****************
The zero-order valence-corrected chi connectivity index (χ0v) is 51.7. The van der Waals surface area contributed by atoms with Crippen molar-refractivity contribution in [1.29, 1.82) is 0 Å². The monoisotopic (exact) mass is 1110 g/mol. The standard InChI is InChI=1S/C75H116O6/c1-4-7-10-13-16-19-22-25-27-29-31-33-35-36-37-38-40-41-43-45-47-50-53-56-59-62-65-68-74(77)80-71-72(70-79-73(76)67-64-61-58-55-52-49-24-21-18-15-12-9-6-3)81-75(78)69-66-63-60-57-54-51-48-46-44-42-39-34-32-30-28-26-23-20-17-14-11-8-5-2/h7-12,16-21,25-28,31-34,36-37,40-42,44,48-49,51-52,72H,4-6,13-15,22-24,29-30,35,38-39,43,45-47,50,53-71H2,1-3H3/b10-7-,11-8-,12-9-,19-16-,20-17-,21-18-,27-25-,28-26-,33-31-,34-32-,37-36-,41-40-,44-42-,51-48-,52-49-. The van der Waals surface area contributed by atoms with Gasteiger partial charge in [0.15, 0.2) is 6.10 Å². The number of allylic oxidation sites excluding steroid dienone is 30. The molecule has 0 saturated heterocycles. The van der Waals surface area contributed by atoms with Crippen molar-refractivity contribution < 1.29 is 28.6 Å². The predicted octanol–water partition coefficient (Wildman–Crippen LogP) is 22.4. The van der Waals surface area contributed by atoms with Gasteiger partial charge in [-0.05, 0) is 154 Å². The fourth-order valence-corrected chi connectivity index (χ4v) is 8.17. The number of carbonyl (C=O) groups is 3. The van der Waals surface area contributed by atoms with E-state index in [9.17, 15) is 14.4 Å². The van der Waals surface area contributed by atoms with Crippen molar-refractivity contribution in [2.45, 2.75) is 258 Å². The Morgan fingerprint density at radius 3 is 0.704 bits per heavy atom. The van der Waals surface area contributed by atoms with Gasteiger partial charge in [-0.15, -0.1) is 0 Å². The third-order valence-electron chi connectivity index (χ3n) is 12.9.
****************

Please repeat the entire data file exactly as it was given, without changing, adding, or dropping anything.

The zero-order valence-corrected chi connectivity index (χ0v) is 51.7. The van der Waals surface area contributed by atoms with Crippen molar-refractivity contribution in [1.29, 1.82) is 0 Å². The monoisotopic (exact) mass is 1110 g/mol. The standard InChI is InChI=1S/C75H116O6/c1-4-7-10-13-16-19-22-25-27-29-31-33-35-36-37-38-40-41-43-45-47-50-53-56-59-62-65-68-74(77)80-71-72(70-79-73(76)67-64-61-58-55-52-49-24-21-18-15-12-9-6-3)81-75(78)69-66-63-60-57-54-51-48-46-44-42-39-34-32-30-28-26-23-20-17-14-11-8-5-2/h7-12,16-21,25-28,31-34,36-37,40-42,44,48-49,51-52,72H,4-6,13-15,22-24,29-30,35,38-39,43,45-47,50,53-71H2,1-3H3/b10-7-,11-8-,12-9-,19-16-,20-17-,21-18-,27-25-,28-26-,33-31-,34-32-,37-36-,41-40-,44-42-,51-48-,52-49-. The van der Waals surface area contributed by atoms with Gasteiger partial charge in [0.15, 0.2) is 6.10 Å². The number of allylic oxidation sites excluding steroid dienone is 30. The molecule has 0 saturated heterocycles. The van der Waals surface area contributed by atoms with Crippen molar-refractivity contribution < 1.29 is 28.6 Å². The predicted octanol–water partition coefficient (Wildman–Crippen LogP) is 22.4. The van der Waals surface area contributed by atoms with Gasteiger partial charge in [-0.05, 0) is 154 Å². The fourth-order valence-corrected chi connectivity index (χ4v) is 8.17. The number of carbonyl (C=O) groups is 3. The van der Waals surface area contributed by atoms with E-state index in [9.17, 15) is 14.4 Å². The van der Waals surface area contributed by atoms with Crippen molar-refractivity contribution in [2.45, 2.75) is 258 Å². The Morgan fingerprint density at radius 3 is 0.704 bits per heavy atom. The van der Waals surface area contributed by atoms with Gasteiger partial charge in [-0.15, -0.1) is 0 Å². The third-order valence-electron chi connectivity index (χ3n) is 12.9.